If such information was not found Lin asked the investigator to “manufacture some” and prosecutors added that Lin cited as an example an incident in Beijing last fall where a well-known concert pianist was taken into custody after being allegedly found with a prostitute. Lin advised the investigator to “go look for a girl.” Prosecutors alleged that Lin encouraged the investigator to “go find a girl.”

Lin suggested that Yan be attacked by the investigator in December to stop him competing for the Democratic primary. Lin allegedly said in a voicemail to the investigator: “Beat Him, Beat him till he can run for office.” That’s the last resort, heh. The car accident [he], will cause the vehicle to be totaly destroyed. … Or on the day of the election, he cannot make it there himself, right?”

In the second case, Fan “Frank” Liu, Matthew Ziburis and Qiang “Jason” Sun are charged with conspiring to act as agents of the Chinese government and with seeking to harass. Sun and Liu were also charged with conspiracy to bribe an official in order to get the tax returns for a pro-democracy activist from the United States.

According to the complaint, Liu, a Long Island resident, is president of a purported New York City media company, and Ziburis, also of Long Island, is a former correctional officer for the state of Florida and a body guard. Sun is an employee from China of a multinational technology company.

Prosecutors allege that Liu and Ziburis operated at Sun’s direction to discredit pro-democracy Chinese dissidents living in the United States, including in New York City, California and Indiana, by spying on them and spreading potentially embarrassing information about them. Liu, for example, allegedly paid an IRS employee in Queens with the promise of public disclosure of the potential tax liabilities of the dissident.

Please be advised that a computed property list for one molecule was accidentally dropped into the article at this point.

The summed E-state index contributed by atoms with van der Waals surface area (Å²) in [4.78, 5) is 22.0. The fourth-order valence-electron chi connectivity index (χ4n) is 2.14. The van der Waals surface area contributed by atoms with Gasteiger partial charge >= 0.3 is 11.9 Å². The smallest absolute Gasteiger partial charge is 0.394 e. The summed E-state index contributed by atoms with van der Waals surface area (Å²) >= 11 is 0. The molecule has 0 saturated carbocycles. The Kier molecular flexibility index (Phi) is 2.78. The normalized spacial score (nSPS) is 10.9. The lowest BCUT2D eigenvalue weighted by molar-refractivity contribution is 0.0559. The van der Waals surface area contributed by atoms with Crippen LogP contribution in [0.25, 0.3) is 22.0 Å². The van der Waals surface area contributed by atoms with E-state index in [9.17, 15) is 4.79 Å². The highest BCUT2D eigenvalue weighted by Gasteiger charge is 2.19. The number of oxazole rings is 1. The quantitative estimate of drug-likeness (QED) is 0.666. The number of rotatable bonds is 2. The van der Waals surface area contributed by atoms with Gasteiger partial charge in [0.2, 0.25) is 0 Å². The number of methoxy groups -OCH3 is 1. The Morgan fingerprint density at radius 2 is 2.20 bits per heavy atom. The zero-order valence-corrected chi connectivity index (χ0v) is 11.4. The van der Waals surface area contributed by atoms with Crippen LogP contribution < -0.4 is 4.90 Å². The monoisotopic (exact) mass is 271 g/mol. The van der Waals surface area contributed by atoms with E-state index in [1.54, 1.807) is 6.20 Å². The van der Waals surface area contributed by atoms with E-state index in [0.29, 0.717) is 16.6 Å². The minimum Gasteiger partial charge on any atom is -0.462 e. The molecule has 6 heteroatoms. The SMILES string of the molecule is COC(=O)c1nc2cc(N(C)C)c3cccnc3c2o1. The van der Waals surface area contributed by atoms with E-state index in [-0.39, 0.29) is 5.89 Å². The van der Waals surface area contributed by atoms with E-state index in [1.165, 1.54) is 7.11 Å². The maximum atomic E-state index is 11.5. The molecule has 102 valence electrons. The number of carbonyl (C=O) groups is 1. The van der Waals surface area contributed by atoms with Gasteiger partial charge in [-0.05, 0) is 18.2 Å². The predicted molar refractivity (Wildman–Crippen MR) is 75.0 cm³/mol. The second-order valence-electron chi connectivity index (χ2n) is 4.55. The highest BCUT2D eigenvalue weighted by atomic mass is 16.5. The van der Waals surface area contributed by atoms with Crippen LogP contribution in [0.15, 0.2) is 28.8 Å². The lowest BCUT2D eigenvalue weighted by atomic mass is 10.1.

The defendants also plotted to desecrate the art of a dissident who is critical of China’s government. The artist, whose name is not included in the charging documents, had created a sculpture of President Xi Jinping depicted as a coronavirus molecule. Peace stated that the sculpture was destroyed last year and that no charges have been filed for vandalism.

Posing as an art dealer, Ziburis allegedly covertly planted GPS monitoring devices at the artist’s home and on his car, enabling Sun to monitor the live feeds from China, prosecutors said. Officials said that the defendants planned to place surveillance equipment in the homes of the two dissidents and their cars. Sun is still at large.

In the third case, Shujun Wang of Queens was arrested and charged with acting as an agent of the Chinese government and lying about his participation in a transnational repression scheme orchestrated by the MSS. Wang was a former visiting scholar, author and helped to found an organization which commemorates the two ex-leaders of China’s Communist Party, who were removed from power after promoting political and economic reform.

Since at least 2015, however, Wang has secretly operated at the direction of the MSS, prosecutors allege. His status within New York’s Chinese American community allowed him to influence activists, including by sharing their opinions on China and planning speeches, writings, demonstrations, and other activities against the party. The victims of his efforts were groups Beijing considered subversive. These included Hong Kong democracy activists and advocates for Taiwan independence.

In April 2020, one victim about whom Wang allegedly reported information to the Chinese government, a Hong Kong democracy activist, was arrested in Hong Kong and jailed on political charges, prosecutors said. In April 2019, Wang allegedly flew from China to New York carrying a handwritten document with the names and contact information of dozens of other well-known dissidents, including Hong Kong democracy activists who were subsequently arrested in 2019 and 2020.

U.S. James Cho, Magistrate of the United States set a bond for Liu at $1million. Liu is a U.S citizen and has been living in America for almost four decades. Cho set a $500,000 bond for Ziburis and a $300,000 bond for Wang.

Alice Crites contributed to this report.